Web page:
Start with what’s already familiar, accessible and perhaps even beloved, shift the lens for a more customized interpretation, then harness the quickening excitement that results. That’s been a successful approach for many contemporary restaurants, whether the source material is Old Country Italian or New World Latin.
What’s been striking during visits to Carrollton Market, however, is the way that effect extends from the modern Southern menu and across the larger dining experience.
This comes partly, and significantly, from the setting itself. Carrollton Market opened in March at the Riverbend address that had been One Restaurant & Lounge for the past decade. The contours of this one-time cottage, with its wide-open kitchen and dining bar, are very familiar from many fine meals of the past.
But chef and first-time restaurateur Jason Goodenough has recast the place as something thoroughly his own. That’s what makes Carrollton Market one of the more exciting and satisfying fine dining restaurants to come along in while. It’s a small, highly personalized and professional bistro working new ideas through a menu more interested in regional flavors than traditional dishes.
For instance, crab and tomato salad ($15) gets its energy from composition rather than manipulation. Crabmeat, bound with chives and not much else, is shaped into a neat, blocklike crab charcuterie and waits beside quartered, variegated tomatoes and fennel with wasabi-spiked oil. Drag bites of one across to the other and combine for sharp, cool, lightly creamy flavors of the season.
Take some time, too, with the fried oysters Goodenough ($12), a signature dish worth the flagship status. These are two-bite oysters, not for their size but for the chance to swirl them around in shells that serve as small pots for bacon and creamed leeks under velvety, lemony Béarnaise.
Fried “tail tots” ($12) transform tail meat into loosely packed, silver dollar-sized cakes of unctuous pork, relieved by pickled pepper rings, wafer-thin fried garlic slices and Creole mustard sauce. Sweetbreads ($15) sit under the roasted ruffles of oyster mushrooms and crushed capers. A splash of hot oil carries soy and citrus across gleaming planks of otherwise raw yellowfin tuna ($14).
To cook Southern, even modern Southern, you need a good hand with chicken. Carrollton Market takes the bird in two directions. The notion of chicken and dumplings ($20) is reworked but still very rustic, with burly gnocchi and soft but watery pulled-apart chicken interspersed with speck, the Italian-style ham. I preferred the chicken galantine ($22), which is mostly deboned and wrapped in plump bands around smoky andouille, streaked with jus and crisp all around.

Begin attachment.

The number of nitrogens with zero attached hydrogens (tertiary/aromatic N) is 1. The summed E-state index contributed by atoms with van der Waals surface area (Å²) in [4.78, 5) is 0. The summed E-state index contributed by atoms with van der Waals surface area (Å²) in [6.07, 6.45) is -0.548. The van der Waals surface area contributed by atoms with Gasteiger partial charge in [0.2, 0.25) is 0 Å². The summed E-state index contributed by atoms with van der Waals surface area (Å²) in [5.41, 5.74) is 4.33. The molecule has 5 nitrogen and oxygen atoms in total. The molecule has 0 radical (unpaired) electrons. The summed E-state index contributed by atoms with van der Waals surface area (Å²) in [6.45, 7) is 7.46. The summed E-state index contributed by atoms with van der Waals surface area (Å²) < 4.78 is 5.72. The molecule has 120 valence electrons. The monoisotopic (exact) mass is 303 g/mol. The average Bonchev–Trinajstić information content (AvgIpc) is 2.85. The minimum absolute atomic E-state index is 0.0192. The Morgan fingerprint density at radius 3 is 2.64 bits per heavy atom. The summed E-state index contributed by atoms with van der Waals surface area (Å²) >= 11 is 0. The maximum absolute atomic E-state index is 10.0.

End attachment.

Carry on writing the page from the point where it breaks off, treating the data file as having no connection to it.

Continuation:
Roasted red snapper ($30) takes a more exotic turn, with its surface bronzed, its center rare and a rise of shrimp fried rice holding it above broth with the gentle aromatics of yellow curry. Little touches elevate the more familiar dishes, like an exceptionally rich French Bordelaise that brought a dark, jammy savor to the steak frites ($28).
Desserts (all $8) are low key. Chocolate chip bread pudding under white chocolate sauce leads the list, and a collection of small beignets with a chocolate pot de crème for dunking invites easy sharing along with a French press of strong coffee.
The best dessert course may be a tasting from across the collection of amaros that General Manager Stephen Deisinger has assembled at the bar or the potent Italian-style fruit liqueurs he makes in house. In this way, some of the curated, personal interpretation Goodenough works in the kitchen carries over to the bar.
The open design of Carrollton Market’s kitchen might seem like a throwback to the 1990s and that early infatuation with chef personalities and their kitchens. But if all the manufactured drama of the TV chef competitions that have piled on since has worn you out, watching how restaurant cuisine is truly practiced from a seat at this long, marble dining bar can restore the fascination.
You see each step as a dish, a barrage of courses and a full meal progresses. You hear everything, too, and it must take some discipline from Goodenough’s crew to edit the famously brusque banter of the kitchen for public consumption. No matter. When it comes to the food, this restaurant does not hold back.
Follow Ian McNulty on Twitter @IanMcNultyNOLA.